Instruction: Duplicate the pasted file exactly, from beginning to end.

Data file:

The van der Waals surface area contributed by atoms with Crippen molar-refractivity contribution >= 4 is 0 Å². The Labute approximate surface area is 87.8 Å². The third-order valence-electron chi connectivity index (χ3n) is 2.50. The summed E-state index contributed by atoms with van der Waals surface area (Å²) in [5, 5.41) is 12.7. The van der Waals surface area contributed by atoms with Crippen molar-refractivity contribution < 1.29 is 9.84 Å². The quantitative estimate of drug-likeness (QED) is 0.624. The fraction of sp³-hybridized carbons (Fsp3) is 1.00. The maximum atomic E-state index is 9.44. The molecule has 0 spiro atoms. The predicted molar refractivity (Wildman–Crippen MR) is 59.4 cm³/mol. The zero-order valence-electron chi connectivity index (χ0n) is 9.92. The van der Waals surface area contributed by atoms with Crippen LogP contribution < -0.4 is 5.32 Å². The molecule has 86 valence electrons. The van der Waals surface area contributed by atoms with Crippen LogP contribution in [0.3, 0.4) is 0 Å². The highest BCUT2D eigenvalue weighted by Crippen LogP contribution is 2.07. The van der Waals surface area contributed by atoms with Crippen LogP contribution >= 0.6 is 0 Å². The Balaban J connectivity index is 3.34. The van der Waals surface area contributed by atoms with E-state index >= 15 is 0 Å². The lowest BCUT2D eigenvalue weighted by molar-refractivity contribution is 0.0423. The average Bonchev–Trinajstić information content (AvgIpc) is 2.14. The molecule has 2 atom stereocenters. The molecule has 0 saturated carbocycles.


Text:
The van der Waals surface area contributed by atoms with Crippen molar-refractivity contribution >= 4 is 0 Å². The Labute approximate surface area is 87.8 Å². The third-order valence-electron chi connectivity index (χ3n) is 2.50. The summed E-state index contributed by atoms with van der Waals surface area (Å²) in [5, 5.41) is 12.7. The van der Waals surface area contributed by atoms with Crippen molar-refractivity contribution < 1.29 is 9.84 Å². The quantitative estimate of drug-likeness (QED) is 0.624. The fraction of sp³-hybridized carbons (Fsp3) is 1.00. The maximum atomic E-state index is 9.44. The molecule has 0 spiro atoms. The predicted molar refractivity (Wildman–Crippen MR) is 59.4 cm³/mol. The zero-order valence-electron chi connectivity index (χ0n) is 9.92. The van der Waals surface area contributed by atoms with Crippen LogP contribution < -0.4 is 5.32 Å². The molecule has 86 valence electrons. The van der Waals surface area contributed by atoms with Crippen LogP contribution in [0.3, 0.4) is 0 Å². The highest BCUT2D eigenvalue weighted by Crippen LogP contribution is 2.07. The van der Waals surface area contributed by atoms with Crippen LogP contribution >= 0.6 is 0 Å². The Balaban J connectivity index is 3.34. The van der Waals surface area contributed by atoms with E-state index >= 15 is 0 Å². The lowest BCUT2D eigenvalue weighted by molar-refractivity contribution is 0.0423. The average Bonchev–Trinajstić information content (AvgIpc) is 2.14. The molecule has 2 atom stereocenters. The molecule has 0 saturated carbocycles.